56 Up Screen 5 articles

56 Up


56 Up Poster
  • The series is both a testimonial to the vagaries of chance and an endlessly cyclical study into the implications of being studied. The series's openness to the participants' concerns is its compassionate signature.

  • Like the average life Apted hoped to peg, the Up series has had an arc—dramatically, 35 Up was its acme, startling in its juxtaposition between childhood innocence and the tolls of a hard midlife that had just begun to throw up challenges. Ever since, we've been lost in the wind-down; at 56, menopausal struggles grind quietly on. From here on out, we can look forward only to autumnal days and death. Happy New Year.

  • Washed out, blunt, beautiful in an inelegant sort of way, the actual shots that compose each Up film tend to treat the present moment primarily as a platform for retrospection and introspection. It’s in the editing that the films come alive. Apted has a sensitive eye for the expressive potential of the human face, and cannily cuts between subjects at various stages of life...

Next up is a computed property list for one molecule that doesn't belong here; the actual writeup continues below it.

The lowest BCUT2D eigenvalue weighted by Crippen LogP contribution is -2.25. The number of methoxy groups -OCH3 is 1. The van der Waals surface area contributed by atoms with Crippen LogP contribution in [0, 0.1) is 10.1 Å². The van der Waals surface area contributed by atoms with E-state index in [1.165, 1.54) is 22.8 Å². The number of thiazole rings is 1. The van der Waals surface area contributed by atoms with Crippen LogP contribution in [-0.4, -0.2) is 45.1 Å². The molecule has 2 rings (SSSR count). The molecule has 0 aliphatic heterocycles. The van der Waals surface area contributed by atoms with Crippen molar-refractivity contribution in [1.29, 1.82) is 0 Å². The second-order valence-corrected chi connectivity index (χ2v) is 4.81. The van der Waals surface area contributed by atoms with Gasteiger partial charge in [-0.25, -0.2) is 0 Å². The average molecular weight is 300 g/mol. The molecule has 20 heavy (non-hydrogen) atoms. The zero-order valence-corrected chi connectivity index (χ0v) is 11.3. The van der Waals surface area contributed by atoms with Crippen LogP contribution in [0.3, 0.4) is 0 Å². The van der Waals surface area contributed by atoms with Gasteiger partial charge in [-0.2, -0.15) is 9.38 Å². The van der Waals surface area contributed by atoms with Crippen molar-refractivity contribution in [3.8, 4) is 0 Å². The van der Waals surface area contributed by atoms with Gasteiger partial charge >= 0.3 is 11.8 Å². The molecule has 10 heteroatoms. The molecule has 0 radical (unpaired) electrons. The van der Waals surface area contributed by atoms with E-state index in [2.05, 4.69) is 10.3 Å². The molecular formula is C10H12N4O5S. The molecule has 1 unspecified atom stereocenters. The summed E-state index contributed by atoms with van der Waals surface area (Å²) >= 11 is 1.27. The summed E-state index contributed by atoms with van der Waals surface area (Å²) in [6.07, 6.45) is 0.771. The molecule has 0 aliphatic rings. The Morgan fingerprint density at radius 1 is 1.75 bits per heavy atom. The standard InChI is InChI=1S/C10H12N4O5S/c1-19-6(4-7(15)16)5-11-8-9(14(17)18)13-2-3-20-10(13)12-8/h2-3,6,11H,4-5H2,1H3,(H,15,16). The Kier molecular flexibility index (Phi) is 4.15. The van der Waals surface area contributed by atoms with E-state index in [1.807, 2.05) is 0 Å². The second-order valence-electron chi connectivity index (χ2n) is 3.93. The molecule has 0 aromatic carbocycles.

• The abrupt juxtapositions of epochs can be jarring, unnerving or touching — sometimes all three — as bright-faced children bloom and sometimes fade within seconds. An analogous project in print or even still photographs wouldn’t be as powerful, because what gives the “Up” series its punch is not so much its longevity or the human spectacle it offers, but that these are moving images of touchingly vibrant lives at certain moments in time and space.

  • Unexpected late-in-life pleasures dominate the conversation, and to see these folks we’ve watched grow up dote over grandchildren adds yet another dimension to this ongoing every-person saga. Apted once wanted to give us “glimpses into Britain’s future,” per the archival-footage announcer. With this installment, he’s delivered an intimate portrait of settling down and finally making peace with one’s well-publicized past.